Five years ago, I had a stroke. It changed my life, as you might expect, but it changed in lots of unexpectedly good ways too. I learned a lot about focus, which applies in lots of areas, including my writing. I hope it helps you too.
We all do multi-tasking most of the time. Using the computer in front of the TV, texting while walking, checking emails while having lunch with friends. Even those of us not online all the time are often not concentrating on what we’re doing.
After my stroke some of my muscles no longer work automatically. You wouldn’t believe how many separate actions it takes to walk one step! Bend the knee, lift the foot, raise the toe, swing the leg, heel down first – and you have to watch your balance. If I thought about anything else, my leg failed to work properly. But if I focussed long enough, it eventually became easier. Now I can walk and talk at the same time!
Sometimes we need to cut all the distractions and really focus on one thing at a time.
Set small goals.
You may have a big goal with a long timescale but that can get daunting.
My stroke took away the use of my whole right side. When I came out of hospital I could walk only a few steps with help, and was very weak. I wanted to be able to walk again. When I first began walking outside I used to count the gates of the terraced houses on our street. The first time, I managed 3 gates out and 3 back. My goal was always to walk to one more gate and then back. A neighbour who lived 19 houses down the street promised me cake if I could walk to her house. Then I walked to the end of the street, and next, round the block. Now I walk the half-mile into town and round the shops .
Set small intermediate goals that you can achieve in a day or a week. That way you will have little successes to encourage you on the way.
Work at a problem until you solve it or work around it.
Because the use of my right arm never returned, I was constantly frustrated with the number of things for which you need two hands.
I taught myself to write left-handed but can’t hold the paper still. If I’m out, I either ask someone to hold the paper, or I get out my purse and use it to weight down the sheet. Some things I use my teeth to hold, sometimes my feet. Need to open a bottle of pop? Hold it between your feet and twist the cap with your good hand. Hand-washed clothes need wringing out? Roll them in a towel, put it on the floor, and walk up and down on it!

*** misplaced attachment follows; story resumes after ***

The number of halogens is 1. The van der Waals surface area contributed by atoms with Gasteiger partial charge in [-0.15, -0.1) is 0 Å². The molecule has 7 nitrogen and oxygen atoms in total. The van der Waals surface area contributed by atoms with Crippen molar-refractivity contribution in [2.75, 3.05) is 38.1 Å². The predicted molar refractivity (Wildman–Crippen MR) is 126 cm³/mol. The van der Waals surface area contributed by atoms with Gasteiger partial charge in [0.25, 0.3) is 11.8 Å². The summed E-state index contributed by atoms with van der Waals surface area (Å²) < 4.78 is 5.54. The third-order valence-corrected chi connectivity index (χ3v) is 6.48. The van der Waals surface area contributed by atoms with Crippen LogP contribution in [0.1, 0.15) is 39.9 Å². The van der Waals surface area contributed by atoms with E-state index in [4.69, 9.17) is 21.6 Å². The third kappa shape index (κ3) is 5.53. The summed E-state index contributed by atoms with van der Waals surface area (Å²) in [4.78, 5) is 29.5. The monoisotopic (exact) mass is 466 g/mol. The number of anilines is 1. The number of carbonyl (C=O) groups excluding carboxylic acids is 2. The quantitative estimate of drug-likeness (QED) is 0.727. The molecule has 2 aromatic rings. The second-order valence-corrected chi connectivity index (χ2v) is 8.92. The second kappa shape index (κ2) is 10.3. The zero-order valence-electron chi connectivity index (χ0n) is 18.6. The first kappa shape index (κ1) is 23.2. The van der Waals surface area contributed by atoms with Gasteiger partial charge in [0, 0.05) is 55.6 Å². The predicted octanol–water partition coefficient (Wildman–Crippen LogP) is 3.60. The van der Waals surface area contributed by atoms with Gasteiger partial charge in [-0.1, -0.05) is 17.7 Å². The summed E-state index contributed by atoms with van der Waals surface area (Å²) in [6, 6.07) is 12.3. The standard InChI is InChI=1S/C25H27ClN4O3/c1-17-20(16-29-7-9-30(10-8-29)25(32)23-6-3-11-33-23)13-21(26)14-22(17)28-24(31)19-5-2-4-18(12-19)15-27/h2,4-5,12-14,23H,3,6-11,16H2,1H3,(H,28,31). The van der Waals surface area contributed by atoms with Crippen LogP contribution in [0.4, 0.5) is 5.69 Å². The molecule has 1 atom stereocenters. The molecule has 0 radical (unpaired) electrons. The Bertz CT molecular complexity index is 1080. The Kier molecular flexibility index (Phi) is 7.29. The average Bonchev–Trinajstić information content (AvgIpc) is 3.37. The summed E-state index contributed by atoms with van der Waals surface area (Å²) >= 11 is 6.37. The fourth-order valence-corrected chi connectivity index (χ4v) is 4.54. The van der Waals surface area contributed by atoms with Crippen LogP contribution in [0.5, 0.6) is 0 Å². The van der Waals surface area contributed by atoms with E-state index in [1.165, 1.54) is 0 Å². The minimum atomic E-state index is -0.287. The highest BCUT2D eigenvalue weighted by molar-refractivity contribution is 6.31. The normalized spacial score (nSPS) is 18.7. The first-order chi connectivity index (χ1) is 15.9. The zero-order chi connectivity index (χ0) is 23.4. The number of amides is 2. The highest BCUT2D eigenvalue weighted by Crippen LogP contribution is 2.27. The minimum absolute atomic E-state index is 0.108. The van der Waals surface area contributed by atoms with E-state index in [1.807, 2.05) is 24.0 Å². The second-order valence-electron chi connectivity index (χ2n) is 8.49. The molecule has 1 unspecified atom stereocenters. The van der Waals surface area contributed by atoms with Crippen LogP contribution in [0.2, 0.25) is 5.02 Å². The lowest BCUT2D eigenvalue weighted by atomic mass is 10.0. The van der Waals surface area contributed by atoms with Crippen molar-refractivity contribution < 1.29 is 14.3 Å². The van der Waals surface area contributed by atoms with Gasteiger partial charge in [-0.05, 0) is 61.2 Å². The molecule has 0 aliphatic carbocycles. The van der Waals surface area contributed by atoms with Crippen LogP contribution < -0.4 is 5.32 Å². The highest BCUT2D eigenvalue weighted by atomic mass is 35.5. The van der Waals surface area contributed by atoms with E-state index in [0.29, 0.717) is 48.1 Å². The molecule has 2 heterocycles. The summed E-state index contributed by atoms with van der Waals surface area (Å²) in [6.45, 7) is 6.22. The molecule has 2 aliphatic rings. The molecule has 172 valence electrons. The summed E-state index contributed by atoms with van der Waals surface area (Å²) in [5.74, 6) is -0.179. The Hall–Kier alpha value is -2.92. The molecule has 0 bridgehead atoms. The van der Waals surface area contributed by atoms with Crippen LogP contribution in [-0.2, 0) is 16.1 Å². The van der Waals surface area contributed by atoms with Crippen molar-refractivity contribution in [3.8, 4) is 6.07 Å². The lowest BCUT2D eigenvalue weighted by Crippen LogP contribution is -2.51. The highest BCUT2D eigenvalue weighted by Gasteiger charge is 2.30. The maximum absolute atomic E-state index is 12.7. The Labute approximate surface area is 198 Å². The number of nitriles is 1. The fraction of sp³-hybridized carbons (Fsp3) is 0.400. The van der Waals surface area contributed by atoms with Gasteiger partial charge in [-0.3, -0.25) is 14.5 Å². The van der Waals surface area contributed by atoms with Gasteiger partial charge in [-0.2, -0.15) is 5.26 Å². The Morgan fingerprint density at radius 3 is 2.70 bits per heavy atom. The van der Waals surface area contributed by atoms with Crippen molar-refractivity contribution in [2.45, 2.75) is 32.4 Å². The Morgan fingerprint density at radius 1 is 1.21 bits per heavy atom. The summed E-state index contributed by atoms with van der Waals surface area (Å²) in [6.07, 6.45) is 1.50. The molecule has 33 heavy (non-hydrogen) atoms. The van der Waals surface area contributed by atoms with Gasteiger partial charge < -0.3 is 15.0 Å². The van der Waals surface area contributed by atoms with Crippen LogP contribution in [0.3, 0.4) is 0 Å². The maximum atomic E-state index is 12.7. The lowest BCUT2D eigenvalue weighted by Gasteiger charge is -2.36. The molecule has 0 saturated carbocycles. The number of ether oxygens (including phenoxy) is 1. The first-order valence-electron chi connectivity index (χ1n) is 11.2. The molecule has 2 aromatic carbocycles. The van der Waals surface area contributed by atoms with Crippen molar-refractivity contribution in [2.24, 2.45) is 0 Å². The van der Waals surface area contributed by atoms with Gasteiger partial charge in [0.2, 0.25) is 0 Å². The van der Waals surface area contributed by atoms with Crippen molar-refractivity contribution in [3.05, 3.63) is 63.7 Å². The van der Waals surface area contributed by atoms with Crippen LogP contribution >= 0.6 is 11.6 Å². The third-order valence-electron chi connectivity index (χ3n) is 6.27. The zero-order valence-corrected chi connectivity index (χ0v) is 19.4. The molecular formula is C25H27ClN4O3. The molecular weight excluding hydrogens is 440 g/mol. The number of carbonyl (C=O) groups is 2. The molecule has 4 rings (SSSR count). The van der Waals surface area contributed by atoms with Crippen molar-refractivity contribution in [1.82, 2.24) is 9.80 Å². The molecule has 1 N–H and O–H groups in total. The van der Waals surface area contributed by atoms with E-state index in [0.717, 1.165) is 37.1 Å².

When I’m stuck with a situation in my novel, I think about it from every angle, sometimes for days, until eventually I can see the way through.
Always be on the look-out for tools.
Some problems you can’t resolve by yourself, but maybe there’s a tool that will help.
I can’t do much housework one-handed, but I tried washing up. Then I found a round brush with suckers on the bottom so it stands up in the washing-up bowl, and I can wash all my mugs and glasses easily.
I was losing track of my novel until I worked out how to use a spreadsheet to keep track of my characters. I wrote about it here. I think it’s a neat idea.
There’s so much advice on the web, maybe there’s a tool or a method that will help you plan your novel or organise your work.
Giving up is not an option.
If you stop trying, you’ll never know how far you could have gone.
There are people who give up after a stroke, and sit in a chair all day watching TV. They never go anywhere unless someone takes them out, they rely on carers to do things for them. I couldn’t face a life like that. I found a determination and persistence that I never had before, but it wasn’t easy. I still sometimes cry with frustration, but my focus doesn’t change.
If your goal is really important to you, you will find a way, and not give up. Now, where’s that unfinished novel?...